Working in the Criminal Audit Office, he assesses each crime that crosses his desk and makes sure the correct debt to society is paid in full.But when his ex-lover is killed, it's different. This is one death he can't let become merely an entry on a balance sheet.Because when the richest in the world are getting away with murder, sometimes the numbers just don't add up.From the award-winning Claire North comes an electrifying and provocative new novel which will resonate with readers around the world.Praise for Claire North:'Poignant and intensely gripping' Guardian'Little short of a masterpiece' Independent'Ambitious, immensely humane and full of philosophical panache' Sunday Times'One of the fiction highlights of the decade' Judy Finnigan, Richard and Judy Book Club
Seven prisoners escape from Westhofen concentration camp. Seven crosses are erected and the commander vows to capture the fugitives within seven days. Six are caught quickly, but George Heisler slips through his pursuers' fingers and it becomes a matter of pride to track him down, no matter what. The net is closing in. Who can George trust?; who will betray him? The years have changed those he knew best: his little brother is now an SS officer; his ex-wife's house is constantly watched. Whoever aids in his escape will pay with their life. Hunted, injured and desperate, time is running out and George needs to find someone he can trust.The Seventh Cross is a powerful novel documenting the insidious beginnings of Nazi rule: the sudden imprisonments and seething paranoia.The Seventh Cross was written during the Second World War by one of the most important German writers of the twentieth century - a German Jew living in exile. Her aim, she said, was to write, 'A tale that makes it possible to get to know the many layers of fascist Germany through the fortunes of a single man.' She had four copies of the manuscript: one was destroyed in an air raid; a friend lost the second copy while fleeing the Nazis; another was found by the Gestapo; and only the fourth copy survived, sent to her publisher in America, as the writer fled from France. Published in 1942, The Seventh Cross became an immediate bestseller and is one of the only depictions of concentration camps during the Second World War.
In May 1997, the world watched as Garry Kasparov, the greatest chess player in the world, was defeated for the first time by the IBM supercomputer Deep Blue. It was a watershed moment in the history of technology: machine intelligence had arrived at the point where it could best human intellect.It wasn't a coincidence that Kasparov became the symbol of man's fight against the machines. Chess has long been the fulcrum in development of machine intelligence; the hoax automaton "The Turk" in the 18th century and Alan Turing's first chess program in 1952 were two early examples of the quest for machines to think like humans--a talent we measured by their ability to beat their creators at chess.As the preeminent chessmaster of the 80s and 90s, it was Kasparov's blessing and his curse to play against each generation's strongest computer champions, contributing to their development and advancing the field. Like all passionate competitors, Kasparov has taken his defeat and learned from it. He has devoted much energy to devising ways in which humans can partner with machines in order to produce results better than either can achieve alone. During the twenty years since playing Deep Blue, he's played both with and against machines, learning a great deal about our vital relationship with our most remarkable creations. Ultimately, he's become convinced that by embracing the competition between human and machine intelligence, we can spend less time worrying about being replaced and more thinking of new challenges to conquer.In this breakthrough book, Kasparov tells his side of the story of Deep Blue for the first time--what it was like to strategize against an implacable, untiring opponent--the mistakes he made and the reasons the odds were against him. But more than that, he tells his story of AI more generally, and how he's evolved to embrace it, taking part in an urgent debate with philosophers worried about human values, programmers creating self-learning neural networks, and engineers of cutting edge robotics. He surveys the serious questions facing a world that is becoming increasingly reliant on AI, creating an essential guide for the business readers and educators he speaks to by the thousands every year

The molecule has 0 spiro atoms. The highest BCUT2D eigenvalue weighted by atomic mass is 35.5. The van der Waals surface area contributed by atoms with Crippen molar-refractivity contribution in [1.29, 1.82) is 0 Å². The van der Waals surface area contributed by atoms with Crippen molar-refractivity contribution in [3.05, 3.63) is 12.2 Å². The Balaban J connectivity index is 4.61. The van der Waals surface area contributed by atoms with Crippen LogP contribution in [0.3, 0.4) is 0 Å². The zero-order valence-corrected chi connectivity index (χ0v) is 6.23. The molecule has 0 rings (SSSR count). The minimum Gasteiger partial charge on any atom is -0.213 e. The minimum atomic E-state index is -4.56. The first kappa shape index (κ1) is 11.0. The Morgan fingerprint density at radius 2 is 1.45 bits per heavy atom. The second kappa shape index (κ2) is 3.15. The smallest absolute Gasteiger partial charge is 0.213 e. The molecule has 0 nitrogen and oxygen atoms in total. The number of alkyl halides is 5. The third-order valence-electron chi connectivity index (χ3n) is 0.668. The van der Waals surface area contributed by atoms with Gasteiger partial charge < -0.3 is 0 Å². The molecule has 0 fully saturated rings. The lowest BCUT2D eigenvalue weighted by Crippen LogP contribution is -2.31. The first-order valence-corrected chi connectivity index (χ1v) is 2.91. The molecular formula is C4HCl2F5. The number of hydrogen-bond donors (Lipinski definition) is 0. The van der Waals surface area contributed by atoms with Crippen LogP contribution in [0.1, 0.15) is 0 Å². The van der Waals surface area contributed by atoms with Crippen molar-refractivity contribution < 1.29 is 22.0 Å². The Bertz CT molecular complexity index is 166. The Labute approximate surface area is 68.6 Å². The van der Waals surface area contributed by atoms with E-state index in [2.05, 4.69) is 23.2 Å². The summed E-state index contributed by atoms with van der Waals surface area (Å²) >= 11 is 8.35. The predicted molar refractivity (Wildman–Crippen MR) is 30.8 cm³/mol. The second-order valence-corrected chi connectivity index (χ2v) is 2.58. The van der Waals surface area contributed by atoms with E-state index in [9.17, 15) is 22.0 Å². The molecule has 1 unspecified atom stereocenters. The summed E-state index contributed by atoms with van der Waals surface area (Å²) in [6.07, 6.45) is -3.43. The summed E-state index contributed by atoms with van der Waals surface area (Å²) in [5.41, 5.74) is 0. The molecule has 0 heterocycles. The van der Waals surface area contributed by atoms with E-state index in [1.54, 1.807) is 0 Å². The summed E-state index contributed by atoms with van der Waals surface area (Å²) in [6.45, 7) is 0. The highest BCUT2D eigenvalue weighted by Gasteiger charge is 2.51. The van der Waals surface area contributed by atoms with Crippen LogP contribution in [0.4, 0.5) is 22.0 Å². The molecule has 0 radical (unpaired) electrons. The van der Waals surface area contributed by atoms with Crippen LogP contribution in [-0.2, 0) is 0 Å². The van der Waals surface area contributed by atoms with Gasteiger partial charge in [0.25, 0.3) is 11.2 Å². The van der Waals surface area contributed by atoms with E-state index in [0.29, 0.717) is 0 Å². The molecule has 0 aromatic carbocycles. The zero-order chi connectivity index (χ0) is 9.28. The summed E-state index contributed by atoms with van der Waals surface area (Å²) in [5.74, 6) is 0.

The Number One Sunday Times BestsellerThis is the age of addiction, a condition so epidemic, so all encompassing and ubiquitous that unless you are fortunate enough to be an extreme case, you probably don't know that you have it. What unhealthy habits and attachments are holding your life together? Are you unconsciously dependent on food? Bad relationships? A job that doesn't fulfill you? Numb, constant perusal of your phone, looking for what?My qualification for writing this book is not that I am better than you, it's that I am worse. I am an addict, addicted to drugs, alcohol, sex, money, love and fame.The program in Recovery has given Russell Brand freedom from all addictions and it will do the same for you. This system offers nothing less than liberation from self-centredness, a new perspective, freedom from the illusion of suffering for anyone who is willing to take the necessary steps.